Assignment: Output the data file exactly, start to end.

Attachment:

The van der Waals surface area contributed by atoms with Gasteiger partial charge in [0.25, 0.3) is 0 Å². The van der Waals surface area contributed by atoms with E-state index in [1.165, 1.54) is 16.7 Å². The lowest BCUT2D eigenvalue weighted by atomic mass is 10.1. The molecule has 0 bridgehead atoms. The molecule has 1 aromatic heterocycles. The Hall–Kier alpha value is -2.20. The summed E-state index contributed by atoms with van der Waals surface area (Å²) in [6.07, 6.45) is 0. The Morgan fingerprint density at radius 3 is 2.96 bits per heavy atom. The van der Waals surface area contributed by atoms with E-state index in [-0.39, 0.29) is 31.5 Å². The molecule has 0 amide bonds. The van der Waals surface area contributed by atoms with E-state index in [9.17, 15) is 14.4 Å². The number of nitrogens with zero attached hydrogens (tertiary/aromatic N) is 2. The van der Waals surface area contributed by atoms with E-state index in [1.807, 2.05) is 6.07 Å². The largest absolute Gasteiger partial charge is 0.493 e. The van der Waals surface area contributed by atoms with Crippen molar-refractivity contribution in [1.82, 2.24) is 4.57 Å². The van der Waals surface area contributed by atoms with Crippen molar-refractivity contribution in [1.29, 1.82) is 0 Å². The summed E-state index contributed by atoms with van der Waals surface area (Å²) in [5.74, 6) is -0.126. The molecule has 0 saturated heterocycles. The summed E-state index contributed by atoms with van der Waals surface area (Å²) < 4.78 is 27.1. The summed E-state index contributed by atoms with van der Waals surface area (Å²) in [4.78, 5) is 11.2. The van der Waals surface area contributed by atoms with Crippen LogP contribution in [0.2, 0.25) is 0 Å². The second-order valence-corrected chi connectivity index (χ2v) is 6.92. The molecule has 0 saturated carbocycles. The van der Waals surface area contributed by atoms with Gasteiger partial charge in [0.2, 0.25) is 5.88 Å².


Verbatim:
The van der Waals surface area contributed by atoms with Gasteiger partial charge in [0.25, 0.3) is 0 Å². The van der Waals surface area contributed by atoms with E-state index in [1.165, 1.54) is 16.7 Å². The lowest BCUT2D eigenvalue weighted by atomic mass is 10.1. The molecule has 0 bridgehead atoms. The molecule has 1 aromatic heterocycles. The Hall–Kier alpha value is -2.20. The summed E-state index contributed by atoms with van der Waals surface area (Å²) in [6.07, 6.45) is 0. The Morgan fingerprint density at radius 3 is 2.96 bits per heavy atom. The van der Waals surface area contributed by atoms with E-state index in [-0.39, 0.29) is 31.5 Å². The molecule has 0 amide bonds. The van der Waals surface area contributed by atoms with E-state index in [9.17, 15) is 14.4 Å². The number of nitrogens with zero attached hydrogens (tertiary/aromatic N) is 2. The van der Waals surface area contributed by atoms with E-state index in [1.807, 2.05) is 6.07 Å². The largest absolute Gasteiger partial charge is 0.493 e. The van der Waals surface area contributed by atoms with Crippen molar-refractivity contribution in [1.82, 2.24) is 4.57 Å². The van der Waals surface area contributed by atoms with Crippen molar-refractivity contribution in [1.29, 1.82) is 0 Å². The summed E-state index contributed by atoms with van der Waals surface area (Å²) in [5.74, 6) is -0.126. The molecule has 0 saturated heterocycles. The summed E-state index contributed by atoms with van der Waals surface area (Å²) < 4.78 is 27.1. The summed E-state index contributed by atoms with van der Waals surface area (Å²) in [4.78, 5) is 11.2. The van der Waals surface area contributed by atoms with Crippen LogP contribution in [0.2, 0.25) is 0 Å². The second-order valence-corrected chi connectivity index (χ2v) is 6.92. The molecule has 0 saturated carbocycles. The van der Waals surface area contributed by atoms with Gasteiger partial charge in [0.2, 0.25) is 5.88 Å².